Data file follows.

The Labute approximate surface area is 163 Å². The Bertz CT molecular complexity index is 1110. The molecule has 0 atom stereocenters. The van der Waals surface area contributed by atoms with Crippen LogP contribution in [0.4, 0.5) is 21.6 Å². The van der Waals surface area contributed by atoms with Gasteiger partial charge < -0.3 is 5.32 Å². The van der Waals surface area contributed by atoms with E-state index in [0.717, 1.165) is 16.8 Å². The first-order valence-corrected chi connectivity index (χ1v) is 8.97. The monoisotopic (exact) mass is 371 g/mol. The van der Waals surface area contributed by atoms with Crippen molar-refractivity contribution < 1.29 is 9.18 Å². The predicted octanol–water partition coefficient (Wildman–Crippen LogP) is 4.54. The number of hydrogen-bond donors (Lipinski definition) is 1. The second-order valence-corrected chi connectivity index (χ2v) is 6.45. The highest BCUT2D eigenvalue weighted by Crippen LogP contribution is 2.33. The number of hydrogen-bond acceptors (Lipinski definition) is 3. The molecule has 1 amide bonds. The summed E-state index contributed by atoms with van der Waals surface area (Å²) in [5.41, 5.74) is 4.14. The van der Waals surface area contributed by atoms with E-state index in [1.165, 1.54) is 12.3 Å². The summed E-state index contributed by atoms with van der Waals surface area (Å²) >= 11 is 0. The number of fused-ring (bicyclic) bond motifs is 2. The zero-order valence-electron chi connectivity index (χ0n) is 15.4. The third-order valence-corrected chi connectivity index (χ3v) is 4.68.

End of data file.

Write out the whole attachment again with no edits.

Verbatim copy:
The Labute approximate surface area is 163 Å². The Bertz CT molecular complexity index is 1110. The molecule has 0 atom stereocenters. The van der Waals surface area contributed by atoms with Crippen LogP contribution in [0.4, 0.5) is 21.6 Å². The van der Waals surface area contributed by atoms with Gasteiger partial charge < -0.3 is 5.32 Å². The van der Waals surface area contributed by atoms with E-state index in [0.717, 1.165) is 16.8 Å². The first-order valence-corrected chi connectivity index (χ1v) is 8.97. The monoisotopic (exact) mass is 371 g/mol. The van der Waals surface area contributed by atoms with Crippen molar-refractivity contribution < 1.29 is 9.18 Å². The predicted octanol–water partition coefficient (Wildman–Crippen LogP) is 4.54. The number of hydrogen-bond donors (Lipinski definition) is 1. The second-order valence-corrected chi connectivity index (χ2v) is 6.45. The highest BCUT2D eigenvalue weighted by Crippen LogP contribution is 2.33. The number of hydrogen-bond acceptors (Lipinski definition) is 3. The molecule has 1 amide bonds. The summed E-state index contributed by atoms with van der Waals surface area (Å²) in [5.41, 5.74) is 4.14. The van der Waals surface area contributed by atoms with E-state index in [1.165, 1.54) is 12.3 Å². The summed E-state index contributed by atoms with van der Waals surface area (Å²) >= 11 is 0. The number of fused-ring (bicyclic) bond motifs is 2. The zero-order valence-electron chi connectivity index (χ0n) is 15.4. The third-order valence-corrected chi connectivity index (χ3v) is 4.68.